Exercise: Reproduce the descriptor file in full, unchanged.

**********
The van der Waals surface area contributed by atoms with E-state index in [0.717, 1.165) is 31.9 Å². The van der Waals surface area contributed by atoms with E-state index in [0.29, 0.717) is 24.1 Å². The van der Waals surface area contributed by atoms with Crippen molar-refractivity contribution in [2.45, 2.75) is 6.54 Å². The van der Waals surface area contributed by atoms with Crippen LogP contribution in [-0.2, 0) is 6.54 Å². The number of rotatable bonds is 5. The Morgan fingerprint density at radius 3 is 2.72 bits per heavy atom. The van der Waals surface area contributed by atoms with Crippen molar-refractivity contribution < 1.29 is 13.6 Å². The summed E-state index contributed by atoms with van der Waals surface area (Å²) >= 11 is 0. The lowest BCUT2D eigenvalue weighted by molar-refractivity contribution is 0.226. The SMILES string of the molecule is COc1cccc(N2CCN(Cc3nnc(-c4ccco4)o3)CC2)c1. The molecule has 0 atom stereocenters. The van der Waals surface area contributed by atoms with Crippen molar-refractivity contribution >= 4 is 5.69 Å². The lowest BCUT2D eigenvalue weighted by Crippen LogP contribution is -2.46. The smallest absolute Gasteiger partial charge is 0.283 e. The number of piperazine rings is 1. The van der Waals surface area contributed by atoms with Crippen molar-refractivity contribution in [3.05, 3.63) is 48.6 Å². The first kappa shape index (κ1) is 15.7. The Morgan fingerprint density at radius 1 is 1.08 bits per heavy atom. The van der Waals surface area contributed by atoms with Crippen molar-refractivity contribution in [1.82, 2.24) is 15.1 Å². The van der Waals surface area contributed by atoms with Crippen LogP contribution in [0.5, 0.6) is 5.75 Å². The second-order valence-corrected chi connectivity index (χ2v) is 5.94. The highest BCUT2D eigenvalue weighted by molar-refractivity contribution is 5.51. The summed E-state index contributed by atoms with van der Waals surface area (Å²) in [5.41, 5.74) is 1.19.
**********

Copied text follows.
The van der Waals surface area contributed by atoms with E-state index in [0.717, 1.165) is 31.9 Å². The van der Waals surface area contributed by atoms with E-state index in [0.29, 0.717) is 24.1 Å². The van der Waals surface area contributed by atoms with Crippen molar-refractivity contribution in [2.45, 2.75) is 6.54 Å². The van der Waals surface area contributed by atoms with Crippen LogP contribution in [-0.2, 0) is 6.54 Å². The number of rotatable bonds is 5. The Morgan fingerprint density at radius 3 is 2.72 bits per heavy atom. The van der Waals surface area contributed by atoms with Crippen molar-refractivity contribution < 1.29 is 13.6 Å². The summed E-state index contributed by atoms with van der Waals surface area (Å²) >= 11 is 0. The lowest BCUT2D eigenvalue weighted by molar-refractivity contribution is 0.226. The SMILES string of the molecule is COc1cccc(N2CCN(Cc3nnc(-c4ccco4)o3)CC2)c1. The molecule has 0 atom stereocenters. The van der Waals surface area contributed by atoms with Crippen molar-refractivity contribution >= 4 is 5.69 Å². The lowest BCUT2D eigenvalue weighted by Crippen LogP contribution is -2.46. The smallest absolute Gasteiger partial charge is 0.283 e. The number of piperazine rings is 1. The van der Waals surface area contributed by atoms with Crippen molar-refractivity contribution in [3.05, 3.63) is 48.6 Å². The first kappa shape index (κ1) is 15.7. The Morgan fingerprint density at radius 1 is 1.08 bits per heavy atom. The van der Waals surface area contributed by atoms with Crippen molar-refractivity contribution in [1.82, 2.24) is 15.1 Å². The van der Waals surface area contributed by atoms with Crippen LogP contribution in [0.5, 0.6) is 5.75 Å². The second-order valence-corrected chi connectivity index (χ2v) is 5.94. The highest BCUT2D eigenvalue weighted by molar-refractivity contribution is 5.51. The summed E-state index contributed by atoms with van der Waals surface area (Å²) in [5.41, 5.74) is 1.19.